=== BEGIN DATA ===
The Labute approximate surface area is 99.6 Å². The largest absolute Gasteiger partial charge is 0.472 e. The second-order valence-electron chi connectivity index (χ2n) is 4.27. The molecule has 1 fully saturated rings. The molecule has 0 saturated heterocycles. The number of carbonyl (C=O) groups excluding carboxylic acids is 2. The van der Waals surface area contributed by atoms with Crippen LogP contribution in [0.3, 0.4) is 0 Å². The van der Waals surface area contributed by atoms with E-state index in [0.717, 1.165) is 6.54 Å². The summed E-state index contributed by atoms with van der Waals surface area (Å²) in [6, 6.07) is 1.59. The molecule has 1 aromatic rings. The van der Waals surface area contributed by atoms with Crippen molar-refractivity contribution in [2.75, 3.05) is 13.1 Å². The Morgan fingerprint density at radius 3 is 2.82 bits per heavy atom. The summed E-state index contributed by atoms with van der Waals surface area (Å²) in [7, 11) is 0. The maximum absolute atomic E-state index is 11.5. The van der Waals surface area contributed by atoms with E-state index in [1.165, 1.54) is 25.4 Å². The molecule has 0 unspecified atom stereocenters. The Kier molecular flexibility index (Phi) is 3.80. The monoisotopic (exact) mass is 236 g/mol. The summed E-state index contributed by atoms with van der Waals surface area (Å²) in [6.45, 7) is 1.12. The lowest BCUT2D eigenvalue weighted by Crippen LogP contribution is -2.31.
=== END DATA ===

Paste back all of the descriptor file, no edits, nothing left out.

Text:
The Labute approximate surface area is 99.6 Å². The largest absolute Gasteiger partial charge is 0.472 e. The second-order valence-electron chi connectivity index (χ2n) is 4.27. The molecule has 1 fully saturated rings. The molecule has 0 saturated heterocycles. The number of carbonyl (C=O) groups excluding carboxylic acids is 2. The van der Waals surface area contributed by atoms with Crippen LogP contribution in [0.3, 0.4) is 0 Å². The van der Waals surface area contributed by atoms with E-state index in [0.717, 1.165) is 6.54 Å². The summed E-state index contributed by atoms with van der Waals surface area (Å²) in [6, 6.07) is 1.59. The molecule has 1 aromatic rings. The van der Waals surface area contributed by atoms with Crippen molar-refractivity contribution in [2.75, 3.05) is 13.1 Å². The Morgan fingerprint density at radius 3 is 2.82 bits per heavy atom. The summed E-state index contributed by atoms with van der Waals surface area (Å²) in [7, 11) is 0. The maximum absolute atomic E-state index is 11.5. The van der Waals surface area contributed by atoms with E-state index in [1.165, 1.54) is 25.4 Å². The molecule has 0 unspecified atom stereocenters. The Kier molecular flexibility index (Phi) is 3.80. The monoisotopic (exact) mass is 236 g/mol. The summed E-state index contributed by atoms with van der Waals surface area (Å²) in [6.45, 7) is 1.12. The lowest BCUT2D eigenvalue weighted by Crippen LogP contribution is -2.31.